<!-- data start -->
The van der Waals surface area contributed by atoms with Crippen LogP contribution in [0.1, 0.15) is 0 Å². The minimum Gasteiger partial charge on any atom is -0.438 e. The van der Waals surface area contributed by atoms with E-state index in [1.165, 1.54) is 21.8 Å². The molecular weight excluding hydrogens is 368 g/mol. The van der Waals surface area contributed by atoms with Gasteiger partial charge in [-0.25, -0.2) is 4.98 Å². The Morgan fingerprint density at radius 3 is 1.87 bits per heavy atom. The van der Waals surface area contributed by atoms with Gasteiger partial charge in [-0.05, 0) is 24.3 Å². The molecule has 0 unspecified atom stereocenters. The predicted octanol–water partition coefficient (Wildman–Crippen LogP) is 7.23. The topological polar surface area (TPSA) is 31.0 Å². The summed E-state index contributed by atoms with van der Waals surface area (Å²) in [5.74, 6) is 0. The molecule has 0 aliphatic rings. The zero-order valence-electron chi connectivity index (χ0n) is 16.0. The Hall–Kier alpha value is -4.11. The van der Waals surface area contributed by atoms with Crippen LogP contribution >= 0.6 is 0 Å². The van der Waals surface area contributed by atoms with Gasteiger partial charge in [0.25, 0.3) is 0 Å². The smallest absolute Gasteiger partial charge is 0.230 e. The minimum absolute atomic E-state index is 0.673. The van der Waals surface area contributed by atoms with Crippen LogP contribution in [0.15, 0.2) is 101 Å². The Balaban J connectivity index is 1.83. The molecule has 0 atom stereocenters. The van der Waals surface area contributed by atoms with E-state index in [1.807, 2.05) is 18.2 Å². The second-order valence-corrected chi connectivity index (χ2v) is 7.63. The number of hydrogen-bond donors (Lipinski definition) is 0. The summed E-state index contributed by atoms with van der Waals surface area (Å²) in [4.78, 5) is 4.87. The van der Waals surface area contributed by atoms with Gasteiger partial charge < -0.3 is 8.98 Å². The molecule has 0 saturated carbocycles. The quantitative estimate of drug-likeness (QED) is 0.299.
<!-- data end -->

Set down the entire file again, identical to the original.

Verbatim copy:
The van der Waals surface area contributed by atoms with Crippen LogP contribution in [0.1, 0.15) is 0 Å². The minimum Gasteiger partial charge on any atom is -0.438 e. The van der Waals surface area contributed by atoms with E-state index in [1.165, 1.54) is 21.8 Å². The molecular weight excluding hydrogens is 368 g/mol. The van der Waals surface area contributed by atoms with Gasteiger partial charge in [-0.25, -0.2) is 4.98 Å². The Morgan fingerprint density at radius 3 is 1.87 bits per heavy atom. The van der Waals surface area contributed by atoms with Gasteiger partial charge in [-0.05, 0) is 24.3 Å². The molecule has 0 unspecified atom stereocenters. The predicted octanol–water partition coefficient (Wildman–Crippen LogP) is 7.23. The topological polar surface area (TPSA) is 31.0 Å². The summed E-state index contributed by atoms with van der Waals surface area (Å²) in [5.74, 6) is 0. The molecule has 0 aliphatic rings. The zero-order valence-electron chi connectivity index (χ0n) is 16.0. The Hall–Kier alpha value is -4.11. The van der Waals surface area contributed by atoms with Crippen LogP contribution >= 0.6 is 0 Å². The van der Waals surface area contributed by atoms with Gasteiger partial charge in [0.25, 0.3) is 0 Å². The smallest absolute Gasteiger partial charge is 0.230 e. The minimum absolute atomic E-state index is 0.673. The van der Waals surface area contributed by atoms with Crippen LogP contribution in [0.15, 0.2) is 101 Å². The Balaban J connectivity index is 1.83. The molecule has 0 atom stereocenters. The van der Waals surface area contributed by atoms with E-state index in [1.807, 2.05) is 18.2 Å². The second-order valence-corrected chi connectivity index (χ2v) is 7.63. The number of hydrogen-bond donors (Lipinski definition) is 0. The summed E-state index contributed by atoms with van der Waals surface area (Å²) in [4.78, 5) is 4.87. The van der Waals surface area contributed by atoms with Gasteiger partial charge < -0.3 is 8.98 Å². The molecule has 0 saturated carbocycles. The quantitative estimate of drug-likeness (QED) is 0.299.